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N.Y. Regents Approve Plan To Simplify Aid Formula

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The New York State Board of Regents last week approved a plan designed to simplify the formula for distributing state aid to schools and equalize funding between high- and low-wealth districts.

The plan, which the regents anticipate will take two years to implement, requires legislative approval.

Backers of the proposal say it will replace an existing funding system that is outmoded and overly complex.

"The whole thing is an unintelligible morass,'' said Carl T. Hayden, the chairman of the regents' state-aid committee. "Local practitioners don't understand it, it focuses on inputs and not on all the consequences, and the inequities in spending between rich and poor are scandalous.''

"Our proposal attempts to create a much greater sense of equity, and at the same time, seeks to simply the way we fund,'' he said.

Advocates say the funding simplification also parallels the transformation of the state education department from a monitoring agency subdivided to oversee specific tasks to an agency made up of teams for providing assistance to schools.

Both the funding formula and the reorganized department are designed to meet the goals of the New Compact for Learning, an outcome-based approach to education adopted by the regents last year.

Three Funding Categories

The regents' plan would reduce the number of funding categories from 53 to three.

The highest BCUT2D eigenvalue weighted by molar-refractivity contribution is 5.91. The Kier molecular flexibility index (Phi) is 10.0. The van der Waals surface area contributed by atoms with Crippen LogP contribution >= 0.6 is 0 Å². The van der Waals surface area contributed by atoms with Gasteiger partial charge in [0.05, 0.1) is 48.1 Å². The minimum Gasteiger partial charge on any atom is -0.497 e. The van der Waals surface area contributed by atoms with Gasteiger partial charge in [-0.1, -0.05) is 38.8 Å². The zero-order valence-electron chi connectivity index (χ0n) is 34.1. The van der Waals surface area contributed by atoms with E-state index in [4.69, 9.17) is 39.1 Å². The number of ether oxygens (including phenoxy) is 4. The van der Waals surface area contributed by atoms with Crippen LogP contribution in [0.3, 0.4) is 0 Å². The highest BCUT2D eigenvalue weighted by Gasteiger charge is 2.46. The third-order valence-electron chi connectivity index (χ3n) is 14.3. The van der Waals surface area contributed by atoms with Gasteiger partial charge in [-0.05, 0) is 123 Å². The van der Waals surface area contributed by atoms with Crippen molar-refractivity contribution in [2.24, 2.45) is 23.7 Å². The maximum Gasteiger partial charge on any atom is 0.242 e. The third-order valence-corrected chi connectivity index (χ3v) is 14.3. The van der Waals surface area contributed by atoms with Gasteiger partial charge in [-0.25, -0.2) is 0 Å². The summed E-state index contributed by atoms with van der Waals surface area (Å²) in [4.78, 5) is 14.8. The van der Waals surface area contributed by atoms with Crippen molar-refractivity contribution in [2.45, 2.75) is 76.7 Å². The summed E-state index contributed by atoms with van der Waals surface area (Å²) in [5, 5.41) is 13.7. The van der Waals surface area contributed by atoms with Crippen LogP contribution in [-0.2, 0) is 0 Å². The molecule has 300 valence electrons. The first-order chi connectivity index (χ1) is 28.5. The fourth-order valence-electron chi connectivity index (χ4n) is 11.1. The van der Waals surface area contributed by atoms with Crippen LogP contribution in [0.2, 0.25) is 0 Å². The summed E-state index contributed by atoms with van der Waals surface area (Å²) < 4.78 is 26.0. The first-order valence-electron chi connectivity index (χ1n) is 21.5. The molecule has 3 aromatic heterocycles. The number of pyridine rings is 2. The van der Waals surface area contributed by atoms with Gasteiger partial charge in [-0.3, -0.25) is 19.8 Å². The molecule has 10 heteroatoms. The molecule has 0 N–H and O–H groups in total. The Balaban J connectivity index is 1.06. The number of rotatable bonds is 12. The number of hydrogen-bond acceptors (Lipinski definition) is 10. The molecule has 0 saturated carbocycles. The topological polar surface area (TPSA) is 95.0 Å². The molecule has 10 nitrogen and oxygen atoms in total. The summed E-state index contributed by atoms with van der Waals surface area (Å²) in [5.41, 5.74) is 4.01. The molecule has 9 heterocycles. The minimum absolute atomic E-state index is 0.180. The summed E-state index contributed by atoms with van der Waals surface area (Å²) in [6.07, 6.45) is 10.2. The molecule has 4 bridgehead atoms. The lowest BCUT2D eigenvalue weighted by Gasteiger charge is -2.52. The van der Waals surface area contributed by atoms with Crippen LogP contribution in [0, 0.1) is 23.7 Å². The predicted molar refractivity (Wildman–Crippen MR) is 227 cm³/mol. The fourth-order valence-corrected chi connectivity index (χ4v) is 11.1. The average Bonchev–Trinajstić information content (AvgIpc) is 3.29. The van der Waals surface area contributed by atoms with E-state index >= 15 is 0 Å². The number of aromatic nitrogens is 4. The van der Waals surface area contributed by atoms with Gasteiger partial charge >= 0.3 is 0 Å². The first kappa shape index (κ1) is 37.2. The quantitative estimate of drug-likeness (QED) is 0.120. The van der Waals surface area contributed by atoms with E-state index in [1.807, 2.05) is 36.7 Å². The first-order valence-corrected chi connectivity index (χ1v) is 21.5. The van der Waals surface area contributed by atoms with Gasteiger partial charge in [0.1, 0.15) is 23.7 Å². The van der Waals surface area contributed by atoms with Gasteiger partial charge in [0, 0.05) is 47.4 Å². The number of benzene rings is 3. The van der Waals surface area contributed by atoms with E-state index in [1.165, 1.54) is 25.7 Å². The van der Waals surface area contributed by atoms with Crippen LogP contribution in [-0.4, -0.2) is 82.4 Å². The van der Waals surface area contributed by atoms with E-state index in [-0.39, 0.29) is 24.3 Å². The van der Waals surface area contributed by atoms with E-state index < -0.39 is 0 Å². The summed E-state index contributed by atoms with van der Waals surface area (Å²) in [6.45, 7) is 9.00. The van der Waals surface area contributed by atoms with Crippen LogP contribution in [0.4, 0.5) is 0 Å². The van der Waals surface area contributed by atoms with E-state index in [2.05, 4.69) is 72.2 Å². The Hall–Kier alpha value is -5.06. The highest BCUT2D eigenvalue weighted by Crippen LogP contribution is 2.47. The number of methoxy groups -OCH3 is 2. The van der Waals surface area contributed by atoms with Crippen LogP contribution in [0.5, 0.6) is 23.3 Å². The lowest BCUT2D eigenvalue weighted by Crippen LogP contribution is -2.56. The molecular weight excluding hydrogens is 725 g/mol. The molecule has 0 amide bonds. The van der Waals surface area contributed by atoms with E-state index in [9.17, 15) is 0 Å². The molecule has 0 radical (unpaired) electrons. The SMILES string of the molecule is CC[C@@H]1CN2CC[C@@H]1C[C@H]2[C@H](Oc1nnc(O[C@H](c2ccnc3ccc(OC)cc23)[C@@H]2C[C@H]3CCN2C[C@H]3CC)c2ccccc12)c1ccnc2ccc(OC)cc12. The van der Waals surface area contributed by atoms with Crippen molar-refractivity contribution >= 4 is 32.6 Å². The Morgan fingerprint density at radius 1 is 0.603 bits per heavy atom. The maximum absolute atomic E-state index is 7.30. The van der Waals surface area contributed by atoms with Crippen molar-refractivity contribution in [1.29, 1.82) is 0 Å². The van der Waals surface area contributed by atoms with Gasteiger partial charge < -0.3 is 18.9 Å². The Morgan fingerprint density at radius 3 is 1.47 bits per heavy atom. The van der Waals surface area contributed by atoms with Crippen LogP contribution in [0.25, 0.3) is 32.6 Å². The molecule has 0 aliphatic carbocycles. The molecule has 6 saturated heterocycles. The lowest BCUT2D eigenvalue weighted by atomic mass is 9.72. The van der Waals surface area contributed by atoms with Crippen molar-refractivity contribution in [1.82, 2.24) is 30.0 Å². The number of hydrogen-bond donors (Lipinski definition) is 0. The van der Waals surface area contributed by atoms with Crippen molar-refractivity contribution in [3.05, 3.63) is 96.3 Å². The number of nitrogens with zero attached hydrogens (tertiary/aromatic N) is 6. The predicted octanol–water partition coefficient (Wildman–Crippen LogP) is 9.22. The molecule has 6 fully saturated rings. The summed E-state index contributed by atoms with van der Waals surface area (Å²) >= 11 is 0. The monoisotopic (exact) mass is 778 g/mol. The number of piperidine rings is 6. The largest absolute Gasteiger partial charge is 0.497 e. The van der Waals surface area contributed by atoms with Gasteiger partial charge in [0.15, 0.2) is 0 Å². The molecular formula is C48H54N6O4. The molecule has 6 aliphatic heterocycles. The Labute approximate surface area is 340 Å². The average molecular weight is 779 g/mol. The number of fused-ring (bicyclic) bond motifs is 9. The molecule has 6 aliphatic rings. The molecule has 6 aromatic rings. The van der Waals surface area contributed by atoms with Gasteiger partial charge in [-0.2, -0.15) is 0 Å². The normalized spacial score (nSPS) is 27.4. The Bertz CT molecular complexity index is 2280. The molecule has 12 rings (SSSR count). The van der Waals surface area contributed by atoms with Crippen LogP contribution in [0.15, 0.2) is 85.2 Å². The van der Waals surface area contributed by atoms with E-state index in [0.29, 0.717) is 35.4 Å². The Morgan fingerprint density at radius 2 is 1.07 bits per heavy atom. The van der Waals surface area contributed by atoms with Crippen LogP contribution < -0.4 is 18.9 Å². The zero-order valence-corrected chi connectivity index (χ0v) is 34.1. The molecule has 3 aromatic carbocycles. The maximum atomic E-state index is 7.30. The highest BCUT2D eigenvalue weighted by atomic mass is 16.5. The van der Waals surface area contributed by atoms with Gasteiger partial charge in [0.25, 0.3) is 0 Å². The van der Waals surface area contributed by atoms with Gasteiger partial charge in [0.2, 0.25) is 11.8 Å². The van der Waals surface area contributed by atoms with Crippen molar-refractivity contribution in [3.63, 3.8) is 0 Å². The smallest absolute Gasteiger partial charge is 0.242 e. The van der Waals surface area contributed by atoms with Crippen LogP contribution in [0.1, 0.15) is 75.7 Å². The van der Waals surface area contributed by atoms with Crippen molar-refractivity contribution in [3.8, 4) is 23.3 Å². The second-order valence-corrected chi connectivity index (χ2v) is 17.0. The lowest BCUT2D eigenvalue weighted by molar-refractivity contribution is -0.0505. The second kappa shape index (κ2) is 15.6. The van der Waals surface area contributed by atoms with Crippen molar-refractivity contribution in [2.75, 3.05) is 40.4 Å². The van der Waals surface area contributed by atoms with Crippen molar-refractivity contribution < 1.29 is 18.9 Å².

The first new category would fold most current programs into a single one covering comprehensive operating aid.

A second category would provide aid for capital projects.

The third and most novel component would provide "extraordinary-pupil-needs aid'' to insure that all children get an "equivalent opportunity for a sound, basic education,'' Mr. Hayden said.

The third category would take into account regional cost differences and district wealth. Moreover, it would require a local funding commitment and set a floor and a ceiling to prevent the money from being diverted for tax relief.

Mr. Hayden said the regents anticipate the plan will stir debate. Already they have heard constituents express concern that such programs as special education might be neglected if categorical grants are lumped together. But safeguards would be built into the system to prevent that, he said.

Conceptually, the new funding scheme "doesn't have to cost another penny,'' Mr. Hayden added.

Because of funding cuts in recent years, however, the regents are seeking a $450 million increase from the legislature for 1993-94.

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